6. This sucks. Not that there's much to differentiate the various hot dog and papaya drink places in NY, but Gray's was my first. It's a bit like cheesesteaks in Philly: whichever one you first fall in love with is the one that you hold above all others. The original is still open, but I don't make it to the Upper West Side much.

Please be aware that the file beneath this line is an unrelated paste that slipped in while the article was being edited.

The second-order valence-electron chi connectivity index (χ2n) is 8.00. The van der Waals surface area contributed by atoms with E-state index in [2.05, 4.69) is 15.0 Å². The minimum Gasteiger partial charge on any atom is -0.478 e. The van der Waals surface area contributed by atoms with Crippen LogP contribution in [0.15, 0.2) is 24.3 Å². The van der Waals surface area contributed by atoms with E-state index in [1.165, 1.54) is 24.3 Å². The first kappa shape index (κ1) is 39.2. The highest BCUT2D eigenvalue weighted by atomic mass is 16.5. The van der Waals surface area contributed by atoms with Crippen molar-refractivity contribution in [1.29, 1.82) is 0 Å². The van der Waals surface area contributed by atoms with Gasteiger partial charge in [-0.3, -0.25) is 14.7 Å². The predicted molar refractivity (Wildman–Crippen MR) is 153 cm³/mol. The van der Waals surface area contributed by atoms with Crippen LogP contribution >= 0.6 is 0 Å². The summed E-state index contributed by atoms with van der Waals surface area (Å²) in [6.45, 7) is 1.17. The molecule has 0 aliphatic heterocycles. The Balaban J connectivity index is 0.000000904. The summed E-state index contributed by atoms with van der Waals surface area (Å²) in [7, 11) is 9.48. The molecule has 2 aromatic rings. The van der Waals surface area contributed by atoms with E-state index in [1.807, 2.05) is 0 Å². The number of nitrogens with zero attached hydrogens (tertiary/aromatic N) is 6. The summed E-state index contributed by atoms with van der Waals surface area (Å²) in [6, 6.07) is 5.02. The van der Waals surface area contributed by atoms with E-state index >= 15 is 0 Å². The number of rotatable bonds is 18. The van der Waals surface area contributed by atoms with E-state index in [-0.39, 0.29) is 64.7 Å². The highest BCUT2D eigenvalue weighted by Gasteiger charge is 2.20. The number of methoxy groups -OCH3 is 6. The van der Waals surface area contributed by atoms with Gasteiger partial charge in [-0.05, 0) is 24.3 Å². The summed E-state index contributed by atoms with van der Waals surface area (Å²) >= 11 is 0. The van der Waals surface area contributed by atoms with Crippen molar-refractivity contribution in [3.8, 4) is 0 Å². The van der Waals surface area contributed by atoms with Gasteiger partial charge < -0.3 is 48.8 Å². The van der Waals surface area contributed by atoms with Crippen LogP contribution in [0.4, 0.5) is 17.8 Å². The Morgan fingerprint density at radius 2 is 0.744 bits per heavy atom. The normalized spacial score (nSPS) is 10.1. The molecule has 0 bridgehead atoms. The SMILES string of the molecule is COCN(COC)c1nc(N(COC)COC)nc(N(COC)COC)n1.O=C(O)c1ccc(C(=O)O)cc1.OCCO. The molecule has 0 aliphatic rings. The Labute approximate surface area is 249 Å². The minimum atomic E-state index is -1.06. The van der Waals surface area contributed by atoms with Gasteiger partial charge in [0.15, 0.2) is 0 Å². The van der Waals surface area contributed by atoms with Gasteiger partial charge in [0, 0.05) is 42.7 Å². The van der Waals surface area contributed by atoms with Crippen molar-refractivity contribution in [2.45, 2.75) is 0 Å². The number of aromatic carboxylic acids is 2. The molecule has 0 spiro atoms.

7. Empire Biscuit is located at 198 Avenue A (between 12th and 13th St) and opened relatively recently. I went there last night and had a biscuit with sausage gravy and a spiced fried chicken biscuit (with pickled carrots and sauce a l'orange). To my surprise, the sausage and gravy biscuit was served as a sandwich. A sliced biscuit with ground sausage and gravy in between and inserted in a paper pocket. The biscuit was fine with a crunchy bottom. I prefer my biscuits and gravy to be served on a plate with enough gravy to soak the biscuit, which wasn't the case here. Besides that, no complaints about the sausage gravy, but the sausage gravy wasn't exceptional either. The spiced fried chicken biscuit was also served in a paper pocket. I didn't find the spiced fried chicken to be "spiced," and I thought both the breading and the chicken really needed salt. The pickled carrots and orange sauce didn't add enough flavor to offset the blandness of the chicken. They seem to be pretty popular.